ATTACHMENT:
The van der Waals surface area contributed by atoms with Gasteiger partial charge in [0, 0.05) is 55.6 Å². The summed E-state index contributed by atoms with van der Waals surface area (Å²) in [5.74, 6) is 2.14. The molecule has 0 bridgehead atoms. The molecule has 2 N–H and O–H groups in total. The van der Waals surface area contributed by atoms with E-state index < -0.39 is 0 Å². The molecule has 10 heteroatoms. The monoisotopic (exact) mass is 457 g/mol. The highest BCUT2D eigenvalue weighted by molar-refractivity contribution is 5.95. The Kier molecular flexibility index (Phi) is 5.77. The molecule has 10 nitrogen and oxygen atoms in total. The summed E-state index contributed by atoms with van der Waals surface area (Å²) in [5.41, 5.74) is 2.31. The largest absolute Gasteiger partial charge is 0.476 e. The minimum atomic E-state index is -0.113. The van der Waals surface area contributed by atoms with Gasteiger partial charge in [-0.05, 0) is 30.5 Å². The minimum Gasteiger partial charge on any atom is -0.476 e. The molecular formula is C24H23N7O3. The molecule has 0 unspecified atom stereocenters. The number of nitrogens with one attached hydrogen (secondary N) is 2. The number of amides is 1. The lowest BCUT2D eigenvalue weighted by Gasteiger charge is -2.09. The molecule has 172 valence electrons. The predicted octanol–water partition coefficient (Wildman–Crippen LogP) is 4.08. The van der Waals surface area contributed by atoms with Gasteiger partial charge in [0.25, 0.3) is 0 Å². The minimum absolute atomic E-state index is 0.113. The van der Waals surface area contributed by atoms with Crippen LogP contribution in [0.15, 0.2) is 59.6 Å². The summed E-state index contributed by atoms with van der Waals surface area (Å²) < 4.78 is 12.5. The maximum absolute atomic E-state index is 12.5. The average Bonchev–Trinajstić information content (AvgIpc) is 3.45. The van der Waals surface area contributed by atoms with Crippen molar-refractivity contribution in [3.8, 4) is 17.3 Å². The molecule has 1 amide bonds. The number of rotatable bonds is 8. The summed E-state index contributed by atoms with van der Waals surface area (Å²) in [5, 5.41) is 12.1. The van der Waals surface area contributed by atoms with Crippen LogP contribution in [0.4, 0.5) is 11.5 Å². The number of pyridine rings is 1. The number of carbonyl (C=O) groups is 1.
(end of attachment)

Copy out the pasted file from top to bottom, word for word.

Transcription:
The van der Waals surface area contributed by atoms with Gasteiger partial charge in [0, 0.05) is 55.6 Å². The summed E-state index contributed by atoms with van der Waals surface area (Å²) in [5.74, 6) is 2.14. The molecule has 0 bridgehead atoms. The molecule has 2 N–H and O–H groups in total. The van der Waals surface area contributed by atoms with E-state index < -0.39 is 0 Å². The molecule has 10 heteroatoms. The monoisotopic (exact) mass is 457 g/mol. The highest BCUT2D eigenvalue weighted by molar-refractivity contribution is 5.95. The Kier molecular flexibility index (Phi) is 5.77. The molecule has 10 nitrogen and oxygen atoms in total. The summed E-state index contributed by atoms with van der Waals surface area (Å²) in [5.41, 5.74) is 2.31. The largest absolute Gasteiger partial charge is 0.476 e. The minimum atomic E-state index is -0.113. The van der Waals surface area contributed by atoms with Gasteiger partial charge in [-0.05, 0) is 30.5 Å². The minimum Gasteiger partial charge on any atom is -0.476 e. The molecular formula is C24H23N7O3. The molecule has 0 unspecified atom stereocenters. The number of nitrogens with one attached hydrogen (secondary N) is 2. The number of amides is 1. The lowest BCUT2D eigenvalue weighted by Gasteiger charge is -2.09. The molecule has 172 valence electrons. The predicted octanol–water partition coefficient (Wildman–Crippen LogP) is 4.08. The van der Waals surface area contributed by atoms with Gasteiger partial charge in [0.25, 0.3) is 0 Å². The minimum absolute atomic E-state index is 0.113. The van der Waals surface area contributed by atoms with Crippen LogP contribution in [0.15, 0.2) is 59.6 Å². The summed E-state index contributed by atoms with van der Waals surface area (Å²) < 4.78 is 12.5. The maximum absolute atomic E-state index is 12.5. The average Bonchev–Trinajstić information content (AvgIpc) is 3.45. The van der Waals surface area contributed by atoms with Crippen molar-refractivity contribution in [3.8, 4) is 17.3 Å². The molecule has 1 amide bonds. The number of rotatable bonds is 8. The summed E-state index contributed by atoms with van der Waals surface area (Å²) in [5, 5.41) is 12.1. The van der Waals surface area contributed by atoms with Crippen LogP contribution in [0.4, 0.5) is 11.5 Å². The number of pyridine rings is 1. The number of carbonyl (C=O) groups is 1.